Politics behind the picture

The Milk Issue: Would Harvey Milk be happy with San Francisco today?


The new Harvey Milk movie, which opens later this month, begins as a love story, a sweet love story about two guys who meet in a subway station and wind up fleeing New York for San Francisco. But after that, the movie gets political — in fact, by Hollywood standards, it's remarkably political.

The movie raises a lot of issues that are alive and part of San Francisco politics today. The history isn't perfect (see sidebar), but it is compelling. And while we mourn Milk and watch Milk, we shouldn't forget what the queer hero stood for.

Milk started out as something of a pot-smoking hippie. "The '70s were a hotbed of everything," Sup. Tom Ammiano remembered. "Feminism, civil rights, antiwar." Milk's early campaigns grew out of that foment. "Sure, he wanted to be elected," Ammiano told us. "But the main ingredient was courage. He was fighting with the cops when they raided the bars ... what he did was dangerous."

Milk never would have been elected supervisor without district elections — and the story of district elections, and community power, ran parallel to Milk's own story, for better and for worse.

Milk tried twice to win a seat on the at-large Board of Supervisors and never made the final cut. But in the mid-1970s, a coalition of community leaders, frustrated that big money controlled city policy, began organizing to change the way supervisors were elected. The shift from an at-large system to a district one in 1976 was a transformational moment for the city.

"I think that San Francisco doesn't always appreciate the sea change that district elections brought," Cleve Jones, a queer activist and friend of Milk who helped Dustin Black write the script for Milk, told us. "It wasn't just important to the various communities that had been locked out of power at City Hall — it was the glue that began to grow the coalitions."

Milk was elected as part of what became the most diverse board in the city's history, with Asian, black, and gay representatives who came out of community organizations. The board, of course, also included Dan White, a conservative Irish Catholic and former cop. And it was the assassination of Milk and Mayor George Moscone by Sup. White — and the civic heartbreak, chaos, and confusion that followed — that allowed downtown forces to repeal district elections in 1980. That gave big money and big business control of the board for another 20 years, a reign that ended only when district elections returned in 2000.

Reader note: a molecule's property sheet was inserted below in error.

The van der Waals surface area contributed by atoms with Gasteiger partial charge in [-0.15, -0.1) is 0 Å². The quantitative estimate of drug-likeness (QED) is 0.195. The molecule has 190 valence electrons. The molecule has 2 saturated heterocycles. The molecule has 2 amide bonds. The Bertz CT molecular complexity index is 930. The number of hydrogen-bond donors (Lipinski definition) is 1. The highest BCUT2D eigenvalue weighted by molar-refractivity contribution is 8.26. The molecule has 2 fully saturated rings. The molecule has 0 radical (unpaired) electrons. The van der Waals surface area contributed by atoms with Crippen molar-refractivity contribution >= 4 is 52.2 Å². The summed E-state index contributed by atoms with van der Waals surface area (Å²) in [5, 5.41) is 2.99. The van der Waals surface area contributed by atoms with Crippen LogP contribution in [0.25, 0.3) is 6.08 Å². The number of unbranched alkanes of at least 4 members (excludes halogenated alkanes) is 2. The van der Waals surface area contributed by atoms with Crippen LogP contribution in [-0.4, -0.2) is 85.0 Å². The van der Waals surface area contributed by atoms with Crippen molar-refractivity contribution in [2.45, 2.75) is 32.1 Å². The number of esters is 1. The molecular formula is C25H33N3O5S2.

Milk was a gay leader, but he was also a tenant activist, public power supporter, advocate for police reform, supporter of commuter taxes on downtown workers, and coalition-builder who helped bring together the labor movement and the queer community. It started, ironically, with the Teamsters.

"Those of us who came out of the antiwar movement remembered that the Teamsters supported Richard Nixon until the very last moment," Jones said. "And they were seen as one of the most homophobic of all the unions."

But in the 1970s, the Teamsters were at war with the Coors Brewing Company, and trying to get San Francisco bars to stop serving Coors beer. Allan Baird, a Teamsters leader who lived in the Castro District, saw an opportunity and contacted Milk, who agreed to help — if the Teamsters would start hiring gay truck drivers.

"It wasn't just San Francisco and California," Jones recalled. "We got Coors beer out of every gay bar in North America." And gays started driving beer trucks.

Today, the queer-labor alliance is one of the most powerful, effective, and lasting political forces in San Francisco.

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